Step 2: Assure Accuracy of Collected Environmental Data

We programmed the spreadsheet to compute unit rates of usage and generation. This allowed us to compare data from different operations and detect errors.

We computed electricity and natural gas usage per square feet of building space. We also computed business travel, water use and waste generation on a per employee basis. We compared usage and generation rates of our various operations and looked for data that seemed out of sync. The most common error we found was the reporting of data in the wrong units. For example, an operation would report their natural gas usage in cubic meters, but the number they provided actually represented usage in cubic feet. We identified and corrected a number of errors.

Step 3: Prepare Company Summary

We prepared a worldwide summary and computed worldwide unit rates.

Step 4: Assign Targets and Objectives

We decided we had sufficient and reliable historic data to immediately establish a numerical safety target. We set a target of reducing our injury and illness rate by 5 percent within two years. We committed to take a number of actions to make this happen.

We decided we did not have sufficient data to establish numerical environmental targets. We decided we would need to collect data for two years (and monitor it for accuracy) before setting a target. During those two years we committed to obtain ISO 14001 registration at our largest distribution center in the United States (in 2003), and at our largest distribution center in the UK (in 2004).

We decided that our goal in the social performance area would be to continue our historic civic and charitable activities. We would also continue to encourage our employees to participate, both during and outside working hours, in civic and charitable activities.

Step 5: Design Report

We knew people with a wide range of backgrounds would read our report. For that reason, we decided that our safety, environmental and social write-ups needed to be easy to read and understand.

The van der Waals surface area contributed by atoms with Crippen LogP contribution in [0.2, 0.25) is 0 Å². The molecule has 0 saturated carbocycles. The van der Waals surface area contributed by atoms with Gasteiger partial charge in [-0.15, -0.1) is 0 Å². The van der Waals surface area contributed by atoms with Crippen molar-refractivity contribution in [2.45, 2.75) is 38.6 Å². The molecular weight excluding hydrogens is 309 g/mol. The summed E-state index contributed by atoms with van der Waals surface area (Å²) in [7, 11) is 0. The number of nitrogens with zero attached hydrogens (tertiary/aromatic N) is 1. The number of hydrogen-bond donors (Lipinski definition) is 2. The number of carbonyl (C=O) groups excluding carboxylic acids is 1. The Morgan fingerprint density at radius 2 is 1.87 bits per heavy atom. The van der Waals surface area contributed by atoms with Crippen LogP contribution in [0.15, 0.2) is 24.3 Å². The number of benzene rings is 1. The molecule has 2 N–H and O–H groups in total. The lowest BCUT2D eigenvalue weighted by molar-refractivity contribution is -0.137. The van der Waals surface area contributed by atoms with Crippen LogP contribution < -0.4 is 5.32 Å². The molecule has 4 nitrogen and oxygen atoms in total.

In the safety area, we decided to compare the company's workplace injury rate to the average for companies in our type of industry (see Figure 1). We also decided to compare our workplace injury rate to the rates of other types of industries (see Figure 2). We wanted to convey to readers how Premier Farnell's performance compared to its peers, as well as to other types of industries.

Fig. 1 Premier Farnell Occupational Injury Rate per 100,000 hours worked*

*Shown are the rates at which accidents (which involve more than basic first aid treatment) occurred per 100,000 hours worked. The "industry average" figures were computed by combining the most recent averages for the industry segments in which Premier Farnell operates. Source of industry segment averages: US Occupational Health and Safety Administration, Bureau of Labor Statistics.

Fig. 2 Comparing Premier Farnell plcs occupational injury rate with rates for other industries*

Legal Services 0.35
Insurance Agents/Brokers 0.35
Banking 0.60
Premier Farnell 0.68 (Company's injury rate in 2002)
Electrical Goods -
Wholesale trade 1.35
Chemical Industry 1.70
Electronic Equipment 2.10
Aircraft 2.55
Paper 2.75
All Manufacturing 3.50
Steel 4.00
Rubber / Plastics 4.00
Trucking 4.15
Food 4.50
Motor Vehicles 6.50
Iron / Steel Foundries 7.45

*Shown is the company's occupational injury rate for 2002 compared to the most recent industry segment rates compiled and published by the US Department of Labor, Bureau of Labor Statistics for 2001 (being the latest statistics available).

In the environmental area, we had a bigger challenge. There was no simple environmental indicator or method we could use to compare our performance to that of other companies. We decided to present tables that showed our energy uske, waste generation, waste recycling, water use and greenhouse gas emissions. We helped the reader put our performance in perspective by highlighting significant data and trends in the text of the report.